In Oklahoma, eighth-poorest state in the nation, poverty is a pressing social problem. Even so, Robert Lee Maril’s Waltzing with the Ghost of Tom Joad is the first comprehensive analysis of poverty in the state.
Skillfully combining ethnography with statistical analysis, Maril portrays the lives of poverty-stricken Oklahomans, many of them children, minorities, and the elderly. Exploring myths about the poor and discussing the facts behind these myths, Maril discusses the real causes of poverty in the state, especially low-wage labor. He concludes by presenting a public-policy agenda that would benefit the poor directly and, in so doing, improve the lives of all Oklahomans.
From the Foreword by Robert McCormick:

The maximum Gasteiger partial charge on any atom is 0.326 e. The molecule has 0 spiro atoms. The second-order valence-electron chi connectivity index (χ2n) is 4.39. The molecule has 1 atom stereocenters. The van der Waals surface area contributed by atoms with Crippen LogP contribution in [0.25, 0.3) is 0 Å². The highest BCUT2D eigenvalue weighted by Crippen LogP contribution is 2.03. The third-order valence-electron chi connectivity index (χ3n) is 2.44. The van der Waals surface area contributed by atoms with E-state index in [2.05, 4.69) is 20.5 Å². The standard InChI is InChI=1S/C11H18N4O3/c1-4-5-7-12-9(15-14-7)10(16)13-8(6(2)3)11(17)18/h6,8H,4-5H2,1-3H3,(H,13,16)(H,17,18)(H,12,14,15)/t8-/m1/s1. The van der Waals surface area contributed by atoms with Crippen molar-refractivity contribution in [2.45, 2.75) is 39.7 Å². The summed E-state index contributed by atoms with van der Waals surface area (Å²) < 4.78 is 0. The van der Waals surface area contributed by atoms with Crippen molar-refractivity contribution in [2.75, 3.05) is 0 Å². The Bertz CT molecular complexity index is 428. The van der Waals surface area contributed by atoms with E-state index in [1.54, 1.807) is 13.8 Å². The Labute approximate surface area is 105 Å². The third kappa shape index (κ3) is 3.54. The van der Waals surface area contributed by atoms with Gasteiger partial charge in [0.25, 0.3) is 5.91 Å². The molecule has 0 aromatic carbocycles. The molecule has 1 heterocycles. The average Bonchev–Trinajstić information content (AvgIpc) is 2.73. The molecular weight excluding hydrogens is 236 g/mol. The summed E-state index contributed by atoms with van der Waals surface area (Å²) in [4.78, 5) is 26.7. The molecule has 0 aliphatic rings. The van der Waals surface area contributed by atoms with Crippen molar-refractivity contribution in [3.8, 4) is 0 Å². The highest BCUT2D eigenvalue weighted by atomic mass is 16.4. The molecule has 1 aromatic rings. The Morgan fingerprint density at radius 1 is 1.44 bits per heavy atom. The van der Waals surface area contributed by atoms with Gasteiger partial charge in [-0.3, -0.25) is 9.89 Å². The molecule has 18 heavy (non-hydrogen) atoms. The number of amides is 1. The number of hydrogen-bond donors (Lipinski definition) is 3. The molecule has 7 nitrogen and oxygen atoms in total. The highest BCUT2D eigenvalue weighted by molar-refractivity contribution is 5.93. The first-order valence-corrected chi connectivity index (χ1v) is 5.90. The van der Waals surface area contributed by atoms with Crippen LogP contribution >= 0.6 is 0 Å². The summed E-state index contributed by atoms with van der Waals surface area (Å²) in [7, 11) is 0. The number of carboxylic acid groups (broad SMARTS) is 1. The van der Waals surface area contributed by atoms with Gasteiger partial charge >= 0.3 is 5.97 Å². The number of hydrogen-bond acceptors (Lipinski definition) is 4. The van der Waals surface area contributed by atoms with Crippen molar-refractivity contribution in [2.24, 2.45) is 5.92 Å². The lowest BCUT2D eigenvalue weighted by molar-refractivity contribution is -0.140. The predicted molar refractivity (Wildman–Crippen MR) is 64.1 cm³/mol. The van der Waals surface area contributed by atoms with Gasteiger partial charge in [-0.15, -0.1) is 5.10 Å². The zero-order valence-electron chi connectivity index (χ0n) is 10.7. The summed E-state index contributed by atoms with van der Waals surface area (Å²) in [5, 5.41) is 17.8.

Why did my grandparents and many Oklahomans of their generation escape from poverty while many others did not? The reasons are not clear. Nor do we have easy explanations for those present-day Oklahomans fighting the same struggle. Robert Lee Maril’s compelling account shows the plight of hundreds of thousands who remain poor even though conditions in the state have vastly improved. Blaming the victim is not an option for intelligent and caring Oklahomans. The question before us today is, what will we do as citizens to reduce the level of poverty in our state? From my vantage point as someone who has fought for increased opportunities for Oklahomans. I have seen a common thread that runs through story after story of individuals who make the move from poverty to prosperity: that thread is access to and support for education. Inherent inequalities in economic and family backgrounds often dissipate before doors that education routinely opens. One wonders in reading Dr. Maril’s accounts of Oklahomans in poverty how different their stories might have been had someone cared enough to see to it that their underlying condition of poverty did not interfere with their opportunity to get an education.